Systemic Crises of Global Climate Change: Intersections of race, class and gender
Routledge Advances in Climate Change Research (Routledge, April 2016 †)

Emergent Possibilities for Global Sustainability: Intersections of race, class and gender
Routledge Advances in Climate Change Research (Routledge, July 2016 †)

Edited by Phoebe Godfrey and Denise Torres


I contributed photographs with long captions for both volumes.


Humanities for the Environment: Integrating knowledge, forging new constellations of practice
Edited by Joni Adamson and Michael Davis (Routledge, November 2016 †)

Humanities for the Environment showcases how humanists are working to ‘integrate knowledges’ from diverse cultures and ontologies and pilot new ‘constellations of practice’ that are moving beyond traditional contemplative or reflective outcomes (the book, the essay) and towards solutions to the greatest social and environmental challenges of our time. With the still controversial concept of the ‘Anthropocene’ as a starting point for a widening conversation…” (from the publisher’s website). In 2014, I facilitated the concluding workshop at the Humanities for the Environment Symposium at the Arizona State University, hosted by the ASU’s Institute of Humanities Research. You can learn more about the Humanities for the Environment, or HfE, from the project’s website HERE and view online the workshop, “The Process of Writing and Using Images,” I facilitated HERE. I’m writing a blurb for this important book.

Living in the Anthropocene: Humanity in the Age of Humans
Edited by W. John Kress and Jeffrey Stine (Smithsonian Books, 2017)
I wrote an essay entitled “Why Polar Bear?”

The genesis of this book is a 2012 conference, The Anthropocene: Planet Earth in the Age of Humans, which was organized by the Smithsonian Institution’s Grand Challenges Consortia. I participated as a panelist. “The world is changing at a rapid pace. Scientists have documented significant changes during the last century in climate, land–use, and biodiversity that are unprecedented over the last thousand years. These changes are also occurring at a time of rapid social, economic, political, and technological transformation. Although the Earth and life on it have always been characterized by change, the current rate and scale of these changes may be unparalleled by any time in the past since the beginning of human civilizations. Even the fields of literature and the arts are adapting as writers and artists grapple with unprecedented social and environmental upheavals. A consensus has been reached that the tremendous scope of transformations now occurring on the Earth, with profound effects on plants, animals, and natural habitats, is primarily the result of human activities” (from the Smithsonian press release).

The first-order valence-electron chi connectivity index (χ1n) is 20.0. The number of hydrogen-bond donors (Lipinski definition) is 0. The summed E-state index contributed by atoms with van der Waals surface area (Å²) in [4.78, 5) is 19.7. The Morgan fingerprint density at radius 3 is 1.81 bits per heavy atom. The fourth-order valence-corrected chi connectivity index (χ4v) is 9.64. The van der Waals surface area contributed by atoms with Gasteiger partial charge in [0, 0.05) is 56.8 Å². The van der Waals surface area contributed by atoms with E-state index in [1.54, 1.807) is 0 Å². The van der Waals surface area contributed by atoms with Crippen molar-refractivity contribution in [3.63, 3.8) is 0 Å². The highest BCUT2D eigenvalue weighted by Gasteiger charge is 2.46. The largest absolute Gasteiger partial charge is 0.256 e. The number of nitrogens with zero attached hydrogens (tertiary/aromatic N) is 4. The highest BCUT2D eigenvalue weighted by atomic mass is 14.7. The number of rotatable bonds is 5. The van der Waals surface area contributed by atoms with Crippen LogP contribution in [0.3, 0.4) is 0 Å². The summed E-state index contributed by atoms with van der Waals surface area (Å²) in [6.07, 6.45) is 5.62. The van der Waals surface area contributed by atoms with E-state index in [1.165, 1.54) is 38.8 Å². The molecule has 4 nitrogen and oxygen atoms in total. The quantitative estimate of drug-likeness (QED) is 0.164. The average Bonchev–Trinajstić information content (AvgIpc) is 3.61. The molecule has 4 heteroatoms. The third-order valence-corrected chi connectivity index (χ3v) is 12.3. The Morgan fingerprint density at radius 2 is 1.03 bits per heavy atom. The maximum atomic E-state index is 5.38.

A Companion to American Art
Edited by John Davis, Jennifer A. Greenhill, and Jason D. LaFountain (Wiley-Blackwell, 2015 † )

In his essay, “From Nature to Ecology: The Emergence of Ecocritical Art History,” in A Companion to American Art, Alan Braddock includes a discussion of my photography. Alan is a pioneer of ecocritical art history and author of of the forthcoming book, Ecocritical Art History: Theory and Practice (Yale University Press, 2017), and co–curator of the forthcoming exhibition, Nature’s Nation: American Art and Environment (Princeton University Art Museum, 2018). In “From Nature to Ecology,” Alan writes that, “ecocriticism does not limit itself to explicitly ‘green’ creators and works, but insists that all have some sort of ecological meaning, for better or worse. Ecocriticism also regards environmental justice—affecting humans and non–humans—as a central concern. By expanding interpretation beyond traditional humanist, anthropocentric issues without ignoring human beings (since doing so would contradict ecology’s emphasis on interconnectedness), ecocriticism seeks to enrich understanding while fostering sustainability and responsibility.



Critical Landscapes: Art, Space, Politics
Edited by Emily Eliza Scott and Kirsten Swenson (Berkeley: University of California Press, 2015 † )

This is the book I’ve been waiting for. Scott and Swenson bring together a vast variety of projects from all over the globe, providing a rigorous and sometimes brilliant examination of the social spaces into which artists have been inserting themselves for decades now. Departing from conventional landscapes and documentary approaches, informed by feminism and grassroots and global movements, authors and artists are opening the floodgates to a still broader context for art.”——Lucy R. Lippard (back–cover blurb).

In his essay, “Documenting Accumulation by Dispossesion,” Ashley Dawson includes a discussion of my work.





Undermining: A Wild Ride Through Land Use, Politics, and Art in the Changing West
Lucy R. Lippard (New York: New Press, 2014 † )

Lucy Lippard is to land abuse what Linnaeus once was to animals and plants. Undermining is a catalog of dynamite-blasted, bulldozing craziness, with every sub-species named, classed, and on display. It shows you not the Old West or the New West, just the Real West. Read it and weep.
—William deBuys, author of A Great Aridness: Climate Change and the Future of the American Southwest

The photographers represented in this book are among those who are deeply aware of the meanings embedded in their images, even when they are not obvious. Some, like Subhankar Banerjee, known for his stunning images of the Arctic and his eloquent advocacy on its behalf, declare themselves activists first and artists second.
—Lucy R. Lippard, excerpted from Undermining


Art and Politics Now
Anthony Downey (London: Thames and Hudson, 2014 † )

Artist, educator and activist Subhankar Banerjee’s project Land–as–Home (2000–) consists of two large–scale series, Arctic and Desert. Both are concerned with a number of interconnected issues, not least the shelter and food that the earth affords its inhabitants and how these basic elements of life are under threat from industrialized societies. … In Gwich’in and the Caribou (2007), we see two members of the Gwich’in community skinning caribou, an image that reflects on the broader issue of their struggle to save the calving ground of the caribou from oil and gas development.
—Anthony Downey, excerpted from Art and Politics Now





Paradise Burning
by Subhankar Banerjee, with introduction by Tom Engelhard
TomDispatch.com of The Nation Institute, New York, 3 March 2015 †

Smoke from the Paradise Fire, Elwha River Valley, Olympic National Park (Photo: Subhankar Banerjee, 2015)